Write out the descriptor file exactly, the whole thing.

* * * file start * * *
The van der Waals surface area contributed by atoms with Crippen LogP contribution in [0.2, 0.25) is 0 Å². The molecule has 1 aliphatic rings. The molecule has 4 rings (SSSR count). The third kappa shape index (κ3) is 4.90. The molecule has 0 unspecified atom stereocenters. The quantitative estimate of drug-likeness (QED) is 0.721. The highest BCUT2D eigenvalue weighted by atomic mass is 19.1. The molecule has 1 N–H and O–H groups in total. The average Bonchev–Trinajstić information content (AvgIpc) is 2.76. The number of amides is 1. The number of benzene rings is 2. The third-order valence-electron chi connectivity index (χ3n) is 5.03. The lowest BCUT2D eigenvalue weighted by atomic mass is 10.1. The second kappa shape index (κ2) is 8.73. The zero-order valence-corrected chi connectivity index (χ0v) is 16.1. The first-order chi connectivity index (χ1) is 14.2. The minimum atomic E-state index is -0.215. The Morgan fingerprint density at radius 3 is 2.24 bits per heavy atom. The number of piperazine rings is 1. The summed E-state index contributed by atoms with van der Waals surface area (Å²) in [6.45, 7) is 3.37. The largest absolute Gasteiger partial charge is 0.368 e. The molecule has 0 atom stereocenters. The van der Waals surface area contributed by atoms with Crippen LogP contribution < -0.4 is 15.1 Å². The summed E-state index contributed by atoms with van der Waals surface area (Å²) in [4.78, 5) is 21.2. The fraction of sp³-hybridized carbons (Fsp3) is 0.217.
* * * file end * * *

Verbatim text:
The van der Waals surface area contributed by atoms with Crippen LogP contribution in [0.2, 0.25) is 0 Å². The molecule has 1 aliphatic rings. The molecule has 4 rings (SSSR count). The third kappa shape index (κ3) is 4.90. The molecule has 0 unspecified atom stereocenters. The quantitative estimate of drug-likeness (QED) is 0.721. The highest BCUT2D eigenvalue weighted by atomic mass is 19.1. The molecule has 1 N–H and O–H groups in total. The average Bonchev–Trinajstić information content (AvgIpc) is 2.76. The number of amides is 1. The number of benzene rings is 2. The third-order valence-electron chi connectivity index (χ3n) is 5.03. The lowest BCUT2D eigenvalue weighted by atomic mass is 10.1. The second kappa shape index (κ2) is 8.73. The zero-order valence-corrected chi connectivity index (χ0v) is 16.1. The first-order chi connectivity index (χ1) is 14.2. The minimum atomic E-state index is -0.215. The Morgan fingerprint density at radius 3 is 2.24 bits per heavy atom. The number of piperazine rings is 1. The summed E-state index contributed by atoms with van der Waals surface area (Å²) in [6.45, 7) is 3.37. The largest absolute Gasteiger partial charge is 0.368 e. The molecule has 0 atom stereocenters. The van der Waals surface area contributed by atoms with Crippen LogP contribution < -0.4 is 15.1 Å². The summed E-state index contributed by atoms with van der Waals surface area (Å²) in [4.78, 5) is 21.2. The fraction of sp³-hybridized carbons (Fsp3) is 0.217.